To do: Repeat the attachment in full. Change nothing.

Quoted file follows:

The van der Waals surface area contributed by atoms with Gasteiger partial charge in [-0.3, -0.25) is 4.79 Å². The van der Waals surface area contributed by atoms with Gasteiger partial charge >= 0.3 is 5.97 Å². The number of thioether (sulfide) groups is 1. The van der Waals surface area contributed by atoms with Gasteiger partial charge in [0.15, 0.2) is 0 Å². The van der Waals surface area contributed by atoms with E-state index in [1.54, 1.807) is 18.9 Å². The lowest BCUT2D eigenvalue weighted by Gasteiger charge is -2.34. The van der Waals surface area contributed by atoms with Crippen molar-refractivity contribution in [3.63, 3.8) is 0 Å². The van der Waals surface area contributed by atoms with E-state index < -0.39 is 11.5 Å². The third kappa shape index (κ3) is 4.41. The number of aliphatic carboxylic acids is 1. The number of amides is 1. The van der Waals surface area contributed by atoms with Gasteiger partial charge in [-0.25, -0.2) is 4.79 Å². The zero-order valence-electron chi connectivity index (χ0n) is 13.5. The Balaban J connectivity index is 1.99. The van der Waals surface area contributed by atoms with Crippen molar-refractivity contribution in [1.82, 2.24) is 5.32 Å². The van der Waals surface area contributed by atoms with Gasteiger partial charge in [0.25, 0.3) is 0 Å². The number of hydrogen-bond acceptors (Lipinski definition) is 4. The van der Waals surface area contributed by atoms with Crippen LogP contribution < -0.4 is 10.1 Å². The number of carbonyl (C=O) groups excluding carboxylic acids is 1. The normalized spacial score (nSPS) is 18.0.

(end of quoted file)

The van der Waals surface area contributed by atoms with Gasteiger partial charge in [-0.3, -0.25) is 4.79 Å². The van der Waals surface area contributed by atoms with Gasteiger partial charge >= 0.3 is 5.97 Å². The number of thioether (sulfide) groups is 1. The van der Waals surface area contributed by atoms with Gasteiger partial charge in [0.15, 0.2) is 0 Å². The van der Waals surface area contributed by atoms with E-state index in [1.54, 1.807) is 18.9 Å². The lowest BCUT2D eigenvalue weighted by Gasteiger charge is -2.34. The van der Waals surface area contributed by atoms with Crippen molar-refractivity contribution in [3.63, 3.8) is 0 Å². The van der Waals surface area contributed by atoms with E-state index < -0.39 is 11.5 Å². The third kappa shape index (κ3) is 4.41. The number of aliphatic carboxylic acids is 1. The number of amides is 1. The van der Waals surface area contributed by atoms with Gasteiger partial charge in [-0.25, -0.2) is 4.79 Å². The zero-order valence-electron chi connectivity index (χ0n) is 13.5. The Balaban J connectivity index is 1.99. The van der Waals surface area contributed by atoms with Crippen molar-refractivity contribution in [1.82, 2.24) is 5.32 Å². The van der Waals surface area contributed by atoms with Gasteiger partial charge in [0.25, 0.3) is 0 Å². The number of hydrogen-bond acceptors (Lipinski definition) is 4. The van der Waals surface area contributed by atoms with Crippen LogP contribution < -0.4 is 10.1 Å². The number of carbonyl (C=O) groups excluding carboxylic acids is 1. The normalized spacial score (nSPS) is 18.0.